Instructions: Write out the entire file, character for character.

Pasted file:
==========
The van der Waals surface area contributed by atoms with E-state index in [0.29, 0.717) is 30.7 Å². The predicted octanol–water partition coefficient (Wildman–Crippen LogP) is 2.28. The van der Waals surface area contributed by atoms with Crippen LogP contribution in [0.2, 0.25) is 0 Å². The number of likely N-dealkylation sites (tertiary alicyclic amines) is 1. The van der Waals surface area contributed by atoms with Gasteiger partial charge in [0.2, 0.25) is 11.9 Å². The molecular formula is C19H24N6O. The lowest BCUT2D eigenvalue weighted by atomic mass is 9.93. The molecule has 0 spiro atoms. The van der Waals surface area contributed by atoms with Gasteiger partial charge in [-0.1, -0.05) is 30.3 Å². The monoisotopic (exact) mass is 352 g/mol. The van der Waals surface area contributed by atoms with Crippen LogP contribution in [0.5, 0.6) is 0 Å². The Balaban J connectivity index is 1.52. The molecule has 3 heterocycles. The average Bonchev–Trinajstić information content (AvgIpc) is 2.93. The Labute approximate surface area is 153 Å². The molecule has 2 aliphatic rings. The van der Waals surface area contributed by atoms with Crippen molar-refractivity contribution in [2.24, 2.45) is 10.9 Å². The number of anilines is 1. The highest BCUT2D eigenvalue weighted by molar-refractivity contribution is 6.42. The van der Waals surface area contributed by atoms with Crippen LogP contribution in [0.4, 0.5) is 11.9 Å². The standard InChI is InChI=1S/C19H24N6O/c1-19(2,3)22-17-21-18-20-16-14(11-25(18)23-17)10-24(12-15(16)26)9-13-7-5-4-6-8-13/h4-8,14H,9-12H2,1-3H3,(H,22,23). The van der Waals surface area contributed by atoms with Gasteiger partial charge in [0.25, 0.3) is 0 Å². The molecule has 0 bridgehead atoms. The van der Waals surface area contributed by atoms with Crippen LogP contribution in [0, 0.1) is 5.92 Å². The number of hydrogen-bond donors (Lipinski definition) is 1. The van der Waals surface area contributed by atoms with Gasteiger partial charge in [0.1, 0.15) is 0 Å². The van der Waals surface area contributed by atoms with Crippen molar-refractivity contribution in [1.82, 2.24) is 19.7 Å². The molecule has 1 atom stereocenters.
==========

The van der Waals surface area contributed by atoms with E-state index in [0.29, 0.717) is 30.7 Å². The predicted octanol–water partition coefficient (Wildman–Crippen LogP) is 2.28. The van der Waals surface area contributed by atoms with Crippen LogP contribution in [0.2, 0.25) is 0 Å². The number of likely N-dealkylation sites (tertiary alicyclic amines) is 1. The van der Waals surface area contributed by atoms with Gasteiger partial charge in [0.2, 0.25) is 11.9 Å². The molecular formula is C19H24N6O. The lowest BCUT2D eigenvalue weighted by atomic mass is 9.93. The molecule has 0 spiro atoms. The van der Waals surface area contributed by atoms with Gasteiger partial charge in [-0.1, -0.05) is 30.3 Å². The monoisotopic (exact) mass is 352 g/mol. The van der Waals surface area contributed by atoms with Crippen LogP contribution in [0.5, 0.6) is 0 Å². The Balaban J connectivity index is 1.52. The molecule has 3 heterocycles. The average Bonchev–Trinajstić information content (AvgIpc) is 2.93. The Labute approximate surface area is 153 Å². The molecule has 2 aliphatic rings. The van der Waals surface area contributed by atoms with Crippen molar-refractivity contribution in [2.24, 2.45) is 10.9 Å². The number of anilines is 1. The highest BCUT2D eigenvalue weighted by molar-refractivity contribution is 6.42. The van der Waals surface area contributed by atoms with Crippen LogP contribution in [0.4, 0.5) is 11.9 Å². The standard InChI is InChI=1S/C19H24N6O/c1-19(2,3)22-17-21-18-20-16-14(11-25(18)23-17)10-24(12-15(16)26)9-13-7-5-4-6-8-13/h4-8,14H,9-12H2,1-3H3,(H,22,23). The van der Waals surface area contributed by atoms with Gasteiger partial charge in [0.25, 0.3) is 0 Å². The molecule has 0 bridgehead atoms. The van der Waals surface area contributed by atoms with Crippen LogP contribution in [0, 0.1) is 5.92 Å². The number of hydrogen-bond donors (Lipinski definition) is 1. The van der Waals surface area contributed by atoms with Gasteiger partial charge in [0.1, 0.15) is 0 Å². The van der Waals surface area contributed by atoms with Crippen molar-refractivity contribution in [1.82, 2.24) is 19.7 Å². The molecule has 1 atom stereocenters.